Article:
Shoppers in Beijing and Hangzhou have become the first in China to try out supermarkets that allow them to pay for items themselves, or, in some cases, not pay at all.
The company, Zhima Credit (芝麻信用), set up self-service stores as an experiment to test shoppers’ honesty.
Allowing customers to pay through an online payment system (支付宝) or with cash, the self-checkout saved loads of time and prevented long queues. But of course, the system also opened up to various shoplifting techniques.
Several customers walked out with expensive items that they hadn’t paid for, while one left 10 yuan at the checkout counter and walked off with packs of cigarettes and bottles of liquor. The Hangzhou store sold 16,700 yuan in goods but only received 13,700 yuan, losing around 3,000 yuan.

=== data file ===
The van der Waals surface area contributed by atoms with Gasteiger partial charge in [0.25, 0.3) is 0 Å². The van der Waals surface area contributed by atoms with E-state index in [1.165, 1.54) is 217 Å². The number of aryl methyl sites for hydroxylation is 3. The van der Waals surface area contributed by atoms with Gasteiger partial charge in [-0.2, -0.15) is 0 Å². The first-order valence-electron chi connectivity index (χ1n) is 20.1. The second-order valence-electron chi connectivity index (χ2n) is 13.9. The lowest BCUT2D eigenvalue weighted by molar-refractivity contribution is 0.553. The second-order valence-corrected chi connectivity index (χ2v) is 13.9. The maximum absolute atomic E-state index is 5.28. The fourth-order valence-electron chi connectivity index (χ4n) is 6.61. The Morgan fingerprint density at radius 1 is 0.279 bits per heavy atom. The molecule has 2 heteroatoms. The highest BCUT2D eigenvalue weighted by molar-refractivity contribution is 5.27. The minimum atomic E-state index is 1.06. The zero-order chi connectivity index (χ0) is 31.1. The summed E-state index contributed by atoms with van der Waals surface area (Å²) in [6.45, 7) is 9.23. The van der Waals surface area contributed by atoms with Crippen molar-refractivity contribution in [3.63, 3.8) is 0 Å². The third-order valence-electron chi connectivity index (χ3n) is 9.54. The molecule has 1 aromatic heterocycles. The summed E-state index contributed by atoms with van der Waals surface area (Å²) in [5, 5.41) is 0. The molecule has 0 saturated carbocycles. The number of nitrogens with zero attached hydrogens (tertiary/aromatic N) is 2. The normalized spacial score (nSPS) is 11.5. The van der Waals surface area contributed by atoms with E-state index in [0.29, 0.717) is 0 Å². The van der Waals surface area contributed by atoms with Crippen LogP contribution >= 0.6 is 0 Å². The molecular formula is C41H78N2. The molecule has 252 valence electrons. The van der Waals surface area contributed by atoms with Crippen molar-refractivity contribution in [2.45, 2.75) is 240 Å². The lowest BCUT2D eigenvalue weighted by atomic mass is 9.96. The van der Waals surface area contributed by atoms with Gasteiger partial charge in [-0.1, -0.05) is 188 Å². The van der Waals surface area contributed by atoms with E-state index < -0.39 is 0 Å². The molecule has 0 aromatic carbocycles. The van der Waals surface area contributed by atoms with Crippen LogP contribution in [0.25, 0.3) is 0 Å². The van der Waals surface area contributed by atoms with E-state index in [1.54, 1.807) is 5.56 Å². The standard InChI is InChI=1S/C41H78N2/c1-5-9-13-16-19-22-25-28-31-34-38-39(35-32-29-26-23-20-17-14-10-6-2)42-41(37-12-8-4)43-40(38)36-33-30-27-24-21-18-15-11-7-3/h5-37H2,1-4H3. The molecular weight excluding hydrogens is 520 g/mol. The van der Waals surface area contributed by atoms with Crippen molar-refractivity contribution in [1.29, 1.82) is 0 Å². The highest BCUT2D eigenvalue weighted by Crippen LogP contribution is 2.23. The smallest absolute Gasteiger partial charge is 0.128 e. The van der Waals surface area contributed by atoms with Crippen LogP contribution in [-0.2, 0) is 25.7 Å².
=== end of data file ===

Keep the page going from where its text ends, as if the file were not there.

Several netizens expressed that trust is a bigger issue in China than in Western countries, which is why self-service supermarkets had not yet been introduced here. According to an online survey conducted by Sina, 74 percent of respondents believe self-checkouts will not work in China, while another 22.6 percent say that cheating at a self-checkout machine is “understandable”. The truth is, self-checkouts spawn shoplifters not only in China, but everywhere else too.
Even though many customers did not pay the full amount, Zhima Credit believes that more and more people are realizing the importance of trust. “After this experiment, we are very confident with the value of trust in Chinese society,” the company said.
[Images via People.cn]
By Sharon Choi